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Unexplored neural circuit modulates memory strength -- ScienceDaily

"We know with flies, just like in mammals, there are neurons involved in positive reinforcement, there are neurons involved in negative reinforcement -- the valence neurons -- and then there are this third set," Tomchik says. "Nobody really knew what they did." The fruit fly brain contains eight groups of neurons that produce dopamine. Three of them can be found in what's known as the fly brain's "mushroom body." Humans don't have an exact analogous brain section, but other brain regions perform similar functions. In Drosophila melanogaster, aka the fruit fly, the mushroom body is an area highly responsive to odors. Past fly brain studies have shown that one of the dopamine-producing groups projecting into the mushroom body handles desire-inducing memories connected to odors. ("Mmmm, rotten bananas!") while another guides avoidant behavior related to negative experiences. ("Yikes, dangerous banana smell!") To find out the role of the third group, referred to as PPL2, research associate and first author Tamara Boto, PhD, trained the flies with an experiment that involved exposing them to fruit-like odors while simultaneously giving them a mild electric shock. Their conditioned response could be visualized under a microscope by adding a green fluorescent protein that releases light upon reacting to calcium. Calcium ions are released when neurons communicate. Stimulating the PPL2 neurons during the odor experiments changed the brightness of the fluorescence when presented with the odor, an indication that the structures involved in learning and memory had altered the degree of response. "When we activated this PPL2 set of neurons, it would actually modulate the strength of that memory," Tomchik says. "So we see there are dopaminergic neurons that encode the aversive stimulus itself, and then there is this additional set that can turn the volume up or down on that memory."

Four Rules To Guide Expectations Of Artificial Intelligence

"Our unstated contract with the universe has been if we work hard enough and think clearly enough, the universe will yield its secrets, for the universe is knowable, and thus at least somewhat pliable to our will," Weinberger writes in Everyday Chaos: Technology, Complexity, and How We're Thriving in a New World of Possibility. "But now that our tools, especially machine learning and the internet, are bringing home to us the immensity of the data and information around us, we're beginning to accept that the true complexity of the world far outstrips the laws and models we devise to explain it."

Fireflies, Heart Beats, and the Science of Sync – Neuroscience News

“The perplexing feature of these particular states is that the Rockettes in our metaphor can only see their nearest neighbor, yet manage to be coordinating with their neighbor’s neighbor,” says lead author Matthew Matheny, a research scientist at Caltech and member of the Kavli Nanoscience Institute. “We didn’t know what we were going to see,” says Matheny. “But what these experiments are telling us is that you can get complexity out of a very simple system. This was something that was hinted at before but not shown experimentally until now.” “These exotic states arising from a simple system are what we call emergent,” says Roukes. “The whole is greater than the sum of the parts.”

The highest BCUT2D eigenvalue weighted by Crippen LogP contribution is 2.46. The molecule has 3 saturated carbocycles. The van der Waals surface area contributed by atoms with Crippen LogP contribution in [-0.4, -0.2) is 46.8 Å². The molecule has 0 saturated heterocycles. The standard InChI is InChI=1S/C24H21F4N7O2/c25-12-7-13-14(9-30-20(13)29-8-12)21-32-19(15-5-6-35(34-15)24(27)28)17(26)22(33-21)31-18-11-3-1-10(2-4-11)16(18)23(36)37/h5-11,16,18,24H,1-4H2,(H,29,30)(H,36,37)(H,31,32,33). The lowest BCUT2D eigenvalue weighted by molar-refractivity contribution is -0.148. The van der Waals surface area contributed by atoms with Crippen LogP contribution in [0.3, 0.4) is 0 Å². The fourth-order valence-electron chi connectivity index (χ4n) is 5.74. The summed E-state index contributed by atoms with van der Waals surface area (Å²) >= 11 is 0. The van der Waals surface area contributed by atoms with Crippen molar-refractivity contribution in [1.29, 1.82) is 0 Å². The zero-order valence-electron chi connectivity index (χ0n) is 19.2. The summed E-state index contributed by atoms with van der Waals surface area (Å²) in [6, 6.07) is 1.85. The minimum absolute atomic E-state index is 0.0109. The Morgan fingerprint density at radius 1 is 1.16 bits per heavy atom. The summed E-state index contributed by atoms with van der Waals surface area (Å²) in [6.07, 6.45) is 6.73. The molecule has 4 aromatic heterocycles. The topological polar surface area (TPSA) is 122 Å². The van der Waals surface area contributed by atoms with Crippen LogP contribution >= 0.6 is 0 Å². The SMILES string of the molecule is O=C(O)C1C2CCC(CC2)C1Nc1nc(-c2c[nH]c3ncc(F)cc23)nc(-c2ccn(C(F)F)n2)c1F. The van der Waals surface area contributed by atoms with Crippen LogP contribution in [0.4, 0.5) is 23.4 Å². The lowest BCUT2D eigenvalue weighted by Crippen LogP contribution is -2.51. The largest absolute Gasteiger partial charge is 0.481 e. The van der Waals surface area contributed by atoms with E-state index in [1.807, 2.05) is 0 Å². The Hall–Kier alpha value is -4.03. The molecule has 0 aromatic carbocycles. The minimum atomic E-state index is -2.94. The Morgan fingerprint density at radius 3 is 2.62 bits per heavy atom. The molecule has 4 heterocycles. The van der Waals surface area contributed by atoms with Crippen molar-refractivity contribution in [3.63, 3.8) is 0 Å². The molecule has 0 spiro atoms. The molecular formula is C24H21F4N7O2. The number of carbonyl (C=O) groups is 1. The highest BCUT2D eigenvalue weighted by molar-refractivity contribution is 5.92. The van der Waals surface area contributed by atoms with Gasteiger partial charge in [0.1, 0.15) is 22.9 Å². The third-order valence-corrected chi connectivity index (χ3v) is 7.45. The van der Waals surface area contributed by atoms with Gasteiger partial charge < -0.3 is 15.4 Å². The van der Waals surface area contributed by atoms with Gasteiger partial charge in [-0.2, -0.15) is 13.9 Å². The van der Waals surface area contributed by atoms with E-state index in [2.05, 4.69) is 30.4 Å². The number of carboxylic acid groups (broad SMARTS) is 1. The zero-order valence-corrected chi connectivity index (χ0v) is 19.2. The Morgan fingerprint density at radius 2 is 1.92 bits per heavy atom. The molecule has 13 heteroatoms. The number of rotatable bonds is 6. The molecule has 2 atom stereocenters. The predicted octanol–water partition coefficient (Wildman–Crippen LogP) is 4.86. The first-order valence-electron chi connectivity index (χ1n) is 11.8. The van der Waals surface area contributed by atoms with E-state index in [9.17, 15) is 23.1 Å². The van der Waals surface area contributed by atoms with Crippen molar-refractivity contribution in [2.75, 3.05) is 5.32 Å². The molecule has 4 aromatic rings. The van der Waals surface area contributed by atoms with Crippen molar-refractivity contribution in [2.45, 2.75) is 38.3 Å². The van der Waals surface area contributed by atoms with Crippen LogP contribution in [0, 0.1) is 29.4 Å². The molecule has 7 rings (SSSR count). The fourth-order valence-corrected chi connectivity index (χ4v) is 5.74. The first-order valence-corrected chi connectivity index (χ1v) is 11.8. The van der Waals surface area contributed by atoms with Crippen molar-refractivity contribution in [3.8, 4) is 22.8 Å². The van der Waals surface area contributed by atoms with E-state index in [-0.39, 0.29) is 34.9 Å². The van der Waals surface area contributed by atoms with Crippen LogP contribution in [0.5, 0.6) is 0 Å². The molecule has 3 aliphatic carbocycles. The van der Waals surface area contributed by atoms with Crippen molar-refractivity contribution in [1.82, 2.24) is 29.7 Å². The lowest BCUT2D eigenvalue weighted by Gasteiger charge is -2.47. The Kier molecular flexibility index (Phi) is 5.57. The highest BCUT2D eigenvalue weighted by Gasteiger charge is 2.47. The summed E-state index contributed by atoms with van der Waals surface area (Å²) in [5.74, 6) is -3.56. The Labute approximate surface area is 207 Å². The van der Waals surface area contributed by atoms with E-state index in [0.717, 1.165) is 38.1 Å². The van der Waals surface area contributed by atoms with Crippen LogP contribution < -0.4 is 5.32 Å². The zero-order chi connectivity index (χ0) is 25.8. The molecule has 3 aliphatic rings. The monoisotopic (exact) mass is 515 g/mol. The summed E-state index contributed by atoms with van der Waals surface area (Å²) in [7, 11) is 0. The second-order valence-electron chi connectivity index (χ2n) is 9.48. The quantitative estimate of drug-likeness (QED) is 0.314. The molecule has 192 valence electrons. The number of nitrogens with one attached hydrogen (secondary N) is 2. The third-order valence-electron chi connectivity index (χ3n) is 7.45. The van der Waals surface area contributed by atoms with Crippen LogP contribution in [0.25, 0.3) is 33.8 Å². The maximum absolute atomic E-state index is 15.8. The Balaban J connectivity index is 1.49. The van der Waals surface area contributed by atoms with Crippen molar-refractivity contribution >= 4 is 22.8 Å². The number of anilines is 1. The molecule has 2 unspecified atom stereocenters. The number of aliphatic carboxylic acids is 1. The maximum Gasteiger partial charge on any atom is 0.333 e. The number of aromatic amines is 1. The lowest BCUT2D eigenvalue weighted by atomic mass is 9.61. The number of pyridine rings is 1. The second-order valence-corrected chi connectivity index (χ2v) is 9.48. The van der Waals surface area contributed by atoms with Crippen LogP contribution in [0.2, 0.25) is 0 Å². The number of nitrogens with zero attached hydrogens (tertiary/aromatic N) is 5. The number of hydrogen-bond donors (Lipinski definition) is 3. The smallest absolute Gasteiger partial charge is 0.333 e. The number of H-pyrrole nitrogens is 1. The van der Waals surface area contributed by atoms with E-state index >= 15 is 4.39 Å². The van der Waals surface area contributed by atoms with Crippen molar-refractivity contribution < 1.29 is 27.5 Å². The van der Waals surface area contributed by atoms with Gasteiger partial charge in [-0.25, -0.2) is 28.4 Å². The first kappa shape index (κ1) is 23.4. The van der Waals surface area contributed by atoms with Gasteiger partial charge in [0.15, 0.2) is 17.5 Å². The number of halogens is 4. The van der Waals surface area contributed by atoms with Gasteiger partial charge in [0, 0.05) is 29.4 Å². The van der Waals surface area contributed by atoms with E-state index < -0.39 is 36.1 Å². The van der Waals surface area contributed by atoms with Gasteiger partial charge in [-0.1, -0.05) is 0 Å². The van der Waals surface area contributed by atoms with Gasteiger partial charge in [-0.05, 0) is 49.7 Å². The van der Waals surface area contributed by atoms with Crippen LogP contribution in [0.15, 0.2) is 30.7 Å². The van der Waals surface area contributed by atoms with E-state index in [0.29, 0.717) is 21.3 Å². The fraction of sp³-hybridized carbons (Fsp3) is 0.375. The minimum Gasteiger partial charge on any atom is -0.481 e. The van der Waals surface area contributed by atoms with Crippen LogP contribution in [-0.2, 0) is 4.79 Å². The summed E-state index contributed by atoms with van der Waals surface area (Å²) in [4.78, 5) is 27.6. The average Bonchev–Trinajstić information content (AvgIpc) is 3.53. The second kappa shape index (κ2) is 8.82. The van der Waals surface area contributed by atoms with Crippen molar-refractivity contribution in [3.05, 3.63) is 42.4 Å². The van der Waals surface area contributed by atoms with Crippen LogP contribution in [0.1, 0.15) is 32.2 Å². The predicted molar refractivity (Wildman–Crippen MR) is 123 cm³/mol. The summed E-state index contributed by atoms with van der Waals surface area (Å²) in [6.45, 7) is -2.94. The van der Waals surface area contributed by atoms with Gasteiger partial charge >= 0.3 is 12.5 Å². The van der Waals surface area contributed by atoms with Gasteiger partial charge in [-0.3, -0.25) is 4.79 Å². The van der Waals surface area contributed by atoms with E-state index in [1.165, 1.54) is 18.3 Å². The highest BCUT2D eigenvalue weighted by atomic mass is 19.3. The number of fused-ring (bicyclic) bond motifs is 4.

Fireflies, Heart Beats, and the Science of Sync – Neuroscience News

But it has also been observed since the early 2000s that these networks, even when consisting of identical oscillators, can spontaneously flip out of sync and evolve into complex patterns. To better understand what is going on, Roukes and colleagues began to develop networks of oscillating nanomechanical devices. They started by just connecting two, and now, in the new study, have developed an interconnected system of eight. To the team’s surprise, the eight-node system spontaneously evolved into various exotic, complex states. “This is the first experimental demonstration that these many distinct, complex states can occur in the same simple system,” says co-author James Crutchfield, a visiting associate in physics at Caltech and a professor of physics at UC Davis.

Applying a network perspective to human physiology: Physicist describes 'network physiology,' which looks at different organ systems and how they relate to each other -- ScienceDaily

"We need to show how the different systems communicate with each other and adjust, coordinate and stay in sync," said Ivanov. The human body, according to this view, can be thought of as a network, with each organ serving as a node connected to other organs and other nodes. "The nodes are not just dots," he said. "They're dynamical systems, constantly changing in time, as are the connections between them." Today's best hospitals aren't equipped to monitor the inter-organ interactions. "Separate devices keep track of separate functions, but no single monitor can observe a multitude of functions," he said. To improve health monitoring techniques, Ivanov and his colleagues have spent the past decade developing the computational tools and biomedical devices needed to capture data streams from different organ systems and see how they relate to each other.

An Expanded View of Complex Traits: From Polygenic to Omnigenic: Cell